A long-ago crime continues to menace the present in this spine-chilling tale of supernatural suspense.
When Michael Flint is asked by a colleague to investigate a reputedly haunted house, he is intrigued. Leo Rosendale’s childhood was blighted by a macabre tragedy in the grim Deadlight Hall – a tragedy that occurred towards the end of World War II, involving a set of twins who vanished. The fate of Sophie and Susannah Reiss was never discovered, and Leo has never been able to forget them.
When Michael, together with his fiancee Nell, begins to explore Deadlight Hall’s history, he discovers that in the 1880s another pair of sisters vanished from the house – and that there may also be much older and darker secrets lurking within its walls.
As Michael and Nell gradually peel back the sinister layers of the Hall’s unhappy past, they are unprepared for the eerie and threatening resonances they encounter – nor for the shocking truth of what took place there one long-ago midnight.
|Publisher:||Severn House Publishers|
|Series:||A Nell West and Michael Flint Haunted House Story Series , #5|
|Product dimensions:||5.40(w) x 8.40(h) x 0.90(d)|
About the Author
Sarah Rayne is the author of novels of supernatural suspense, including the new series featuring Michael Flint and Nell West. She lives in Staffordshire.
Read an Excerpt
By Sarah Rayne
Severn House Publishers LimitedCopyright © 2014 Sarah Rayne
All rights reserved.
'I don't mean to imply the house is haunted,' said Professor Rosendale firmly. 'And it's probably nothing more than childhood memories that have become distorted with the years. I really do think that's all it is, Dr Flint.' He waited for Michael to tip Wilberforce off the most comfortable chair, on which Wilberforce had shed cat hairs before going to sleep on a wodge of Michael's lecture notes, then sat down.
Michael Flint, whom the professor had approached midway through one of Oriel College's more somnolent autumn afternoons, said childhood memories could be strange things, and asked where the house was.
'It's just this side of Wolvercote. Only a few miles out of Oxford. It's an early Victorian mansion and it's been derelict for years. But now it's being renovated – turned into apartments. Six or eight of them. It sounds as if they'll be very smart,' said the professor, rather wistfully.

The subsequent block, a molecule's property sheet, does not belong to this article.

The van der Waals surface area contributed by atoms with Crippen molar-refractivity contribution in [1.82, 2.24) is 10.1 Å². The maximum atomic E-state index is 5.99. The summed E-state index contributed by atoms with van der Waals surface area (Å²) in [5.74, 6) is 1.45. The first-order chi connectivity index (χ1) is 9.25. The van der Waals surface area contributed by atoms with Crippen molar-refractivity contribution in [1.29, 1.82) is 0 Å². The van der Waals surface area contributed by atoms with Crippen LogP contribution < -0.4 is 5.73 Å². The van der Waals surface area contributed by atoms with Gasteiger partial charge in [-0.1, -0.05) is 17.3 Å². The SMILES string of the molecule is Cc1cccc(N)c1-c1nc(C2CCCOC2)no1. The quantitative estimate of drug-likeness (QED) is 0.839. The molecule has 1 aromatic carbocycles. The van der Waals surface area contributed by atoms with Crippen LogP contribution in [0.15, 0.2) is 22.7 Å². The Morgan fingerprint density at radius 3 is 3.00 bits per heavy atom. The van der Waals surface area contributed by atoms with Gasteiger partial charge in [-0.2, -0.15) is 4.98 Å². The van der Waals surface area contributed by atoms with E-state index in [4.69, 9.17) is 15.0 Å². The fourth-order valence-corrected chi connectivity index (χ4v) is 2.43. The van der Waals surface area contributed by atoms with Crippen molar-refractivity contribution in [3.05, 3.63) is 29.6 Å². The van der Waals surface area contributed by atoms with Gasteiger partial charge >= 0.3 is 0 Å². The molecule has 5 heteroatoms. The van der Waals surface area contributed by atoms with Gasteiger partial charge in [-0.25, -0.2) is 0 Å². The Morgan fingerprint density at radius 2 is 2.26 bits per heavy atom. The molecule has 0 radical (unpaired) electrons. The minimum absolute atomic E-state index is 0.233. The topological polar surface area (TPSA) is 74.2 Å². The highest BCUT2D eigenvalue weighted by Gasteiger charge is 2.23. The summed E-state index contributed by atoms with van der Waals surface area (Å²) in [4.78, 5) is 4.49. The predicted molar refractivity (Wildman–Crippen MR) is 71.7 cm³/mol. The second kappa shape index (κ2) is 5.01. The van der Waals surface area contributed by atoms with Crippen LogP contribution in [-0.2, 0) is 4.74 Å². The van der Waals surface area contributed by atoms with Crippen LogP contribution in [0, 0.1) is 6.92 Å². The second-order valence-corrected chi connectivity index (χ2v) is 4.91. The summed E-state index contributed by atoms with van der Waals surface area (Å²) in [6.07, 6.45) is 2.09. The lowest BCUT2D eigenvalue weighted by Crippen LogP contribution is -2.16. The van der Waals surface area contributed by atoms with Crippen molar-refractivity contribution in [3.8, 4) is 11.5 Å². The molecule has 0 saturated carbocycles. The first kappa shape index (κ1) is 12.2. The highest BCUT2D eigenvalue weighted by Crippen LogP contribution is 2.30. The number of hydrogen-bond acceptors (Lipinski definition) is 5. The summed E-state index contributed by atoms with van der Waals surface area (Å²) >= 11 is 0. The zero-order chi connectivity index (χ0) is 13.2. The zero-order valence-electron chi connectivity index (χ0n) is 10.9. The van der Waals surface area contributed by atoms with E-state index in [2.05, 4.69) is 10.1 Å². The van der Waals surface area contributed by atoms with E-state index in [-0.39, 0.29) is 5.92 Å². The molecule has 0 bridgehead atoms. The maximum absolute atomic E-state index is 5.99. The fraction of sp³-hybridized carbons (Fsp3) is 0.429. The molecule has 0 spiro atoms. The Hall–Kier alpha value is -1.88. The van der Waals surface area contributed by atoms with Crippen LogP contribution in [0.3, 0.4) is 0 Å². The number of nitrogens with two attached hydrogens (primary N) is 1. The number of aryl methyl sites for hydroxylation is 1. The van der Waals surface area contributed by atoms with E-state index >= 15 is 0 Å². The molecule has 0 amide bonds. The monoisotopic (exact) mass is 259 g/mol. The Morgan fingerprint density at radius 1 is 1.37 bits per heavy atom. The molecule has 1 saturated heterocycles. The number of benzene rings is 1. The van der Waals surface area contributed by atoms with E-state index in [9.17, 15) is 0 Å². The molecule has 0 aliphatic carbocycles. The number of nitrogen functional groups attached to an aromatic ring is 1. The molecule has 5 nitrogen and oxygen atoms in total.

'Professor, I'll help in any way I can,' said Michael, 'but I hardly know a roof joist from a window frame. I'm the last person to advise anyone about property purchase.'
'Oh, I'm not buying,' said Professor Rosendale at once. 'It's the house itself. I'm concerned about people going to live there. I knew it for a while when I was a child, and there's a strangeness – a darkness to it. Now you'll think I'm strange myself,' he said, apologetically.
'I don't think that,' said Michael at once. 'Houses can be odd things.'
'And childhood memories can play odd tricks.'
'Well, yes. But events – tragedies, perhaps – can sometimes leave an imprint on a building. And an impressionable child witnessing something traumatic—'
'But that's the difficulty,' said Leo Rosendale. 'I don't know if I'm remembering actual events, or if it's all in my imagination. And I don't know how reliable my memory is either. Not,' he said, rather wryly, 'after so many years. So I thought if somebody could go in there and take an objective look round – someone who understands that houses sometimes possess—'
'Darknesses?' Michael deliberately repeated the professor's own word.
'Yes. I don't mean to sound melodramatic, and I'm fairly sure I'm not succumbing to some weird illness. But I believe you've had one or two strange experiences with old houses. Dr Bracegirdle from the History Faculty was talking about it the other day in the SCR. Somewhere in the Fens, I think he said.'
Michael silently cursed Owen Bracegirdle, who was a good friend, but also the liveliest gossip in College. He said carefully that he had stayed recently in a couple of places that had slightly macabre histories.
'I really would be most grateful if you could spare an hour or so,' said the professor. 'I thought you might be the one person in College who might understand.'
'How would I get in?' asked Michael.
The professor's face lit up. 'The builders are working there during the week,' he said, 'so you'd be able to go inside quite openly.'
Michael was becoming intrigued. He said, 'I've got a free morning tomorrow. I could take a look then.'
'Could you? I'm sure I'm making much out of very little, but it would put my mind at rest.'
'Of course. What's the address?'
'It's called Deadlight Hall,' said Rosendale, and Michael had the curious impression that by saying the house's name aloud, an invisible hand had scribbled the words on to the air in black, greasy letters. It was absurd to imagine the black scribble remained there for the rest of the afternoon.
It had taken Leo Rosendale a long time to decide to approach Dr Flint. He did not know Michael very well – his own faculty and the English Literature department did not have particularly close contact – but there had been one or two vaguely friendly meetings in the SCR or in Hall.